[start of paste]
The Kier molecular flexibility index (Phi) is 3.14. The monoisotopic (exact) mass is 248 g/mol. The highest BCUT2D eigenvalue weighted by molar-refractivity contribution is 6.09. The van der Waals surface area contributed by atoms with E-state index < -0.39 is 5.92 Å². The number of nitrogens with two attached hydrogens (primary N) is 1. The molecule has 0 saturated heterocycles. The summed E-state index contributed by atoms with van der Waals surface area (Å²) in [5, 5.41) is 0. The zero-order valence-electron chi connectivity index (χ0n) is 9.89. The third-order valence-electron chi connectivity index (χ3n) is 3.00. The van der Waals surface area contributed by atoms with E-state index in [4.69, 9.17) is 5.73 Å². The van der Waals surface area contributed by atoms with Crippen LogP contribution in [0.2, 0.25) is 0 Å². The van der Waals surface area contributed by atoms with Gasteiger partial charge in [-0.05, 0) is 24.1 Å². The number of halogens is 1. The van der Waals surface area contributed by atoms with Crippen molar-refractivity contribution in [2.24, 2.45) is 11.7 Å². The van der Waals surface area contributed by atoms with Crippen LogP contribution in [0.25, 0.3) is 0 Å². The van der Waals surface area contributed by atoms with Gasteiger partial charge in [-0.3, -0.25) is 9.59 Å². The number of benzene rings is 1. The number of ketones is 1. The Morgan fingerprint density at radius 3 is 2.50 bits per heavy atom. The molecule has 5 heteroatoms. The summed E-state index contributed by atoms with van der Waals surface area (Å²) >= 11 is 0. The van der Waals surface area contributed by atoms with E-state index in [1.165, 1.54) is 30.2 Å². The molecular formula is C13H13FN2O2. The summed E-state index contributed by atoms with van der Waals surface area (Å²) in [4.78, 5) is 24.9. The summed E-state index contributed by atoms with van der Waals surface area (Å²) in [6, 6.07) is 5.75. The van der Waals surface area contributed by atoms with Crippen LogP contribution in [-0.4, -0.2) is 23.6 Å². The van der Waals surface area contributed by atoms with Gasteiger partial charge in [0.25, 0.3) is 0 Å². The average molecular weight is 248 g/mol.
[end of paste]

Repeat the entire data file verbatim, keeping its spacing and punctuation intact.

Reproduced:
The Kier molecular flexibility index (Phi) is 3.14. The monoisotopic (exact) mass is 248 g/mol. The highest BCUT2D eigenvalue weighted by molar-refractivity contribution is 6.09. The van der Waals surface area contributed by atoms with E-state index < -0.39 is 5.92 Å². The number of nitrogens with two attached hydrogens (primary N) is 1. The molecule has 0 saturated heterocycles. The summed E-state index contributed by atoms with van der Waals surface area (Å²) in [5, 5.41) is 0. The zero-order valence-electron chi connectivity index (χ0n) is 9.89. The third-order valence-electron chi connectivity index (χ3n) is 3.00. The van der Waals surface area contributed by atoms with E-state index in [4.69, 9.17) is 5.73 Å². The van der Waals surface area contributed by atoms with Crippen LogP contribution in [0.2, 0.25) is 0 Å². The van der Waals surface area contributed by atoms with Gasteiger partial charge in [-0.05, 0) is 24.1 Å². The number of halogens is 1. The van der Waals surface area contributed by atoms with Crippen molar-refractivity contribution in [2.24, 2.45) is 11.7 Å². The van der Waals surface area contributed by atoms with Crippen LogP contribution in [0.25, 0.3) is 0 Å². The van der Waals surface area contributed by atoms with Gasteiger partial charge in [-0.3, -0.25) is 9.59 Å². The number of benzene rings is 1. The number of ketones is 1. The Morgan fingerprint density at radius 3 is 2.50 bits per heavy atom. The molecule has 5 heteroatoms. The summed E-state index contributed by atoms with van der Waals surface area (Å²) >= 11 is 0. The van der Waals surface area contributed by atoms with E-state index in [1.165, 1.54) is 30.2 Å². The molecular formula is C13H13FN2O2. The summed E-state index contributed by atoms with van der Waals surface area (Å²) in [4.78, 5) is 24.9. The summed E-state index contributed by atoms with van der Waals surface area (Å²) in [6, 6.07) is 5.75. The van der Waals surface area contributed by atoms with Crippen LogP contribution in [-0.4, -0.2) is 23.6 Å². The van der Waals surface area contributed by atoms with Gasteiger partial charge in [0.25, 0.3) is 0 Å². The average molecular weight is 248 g/mol.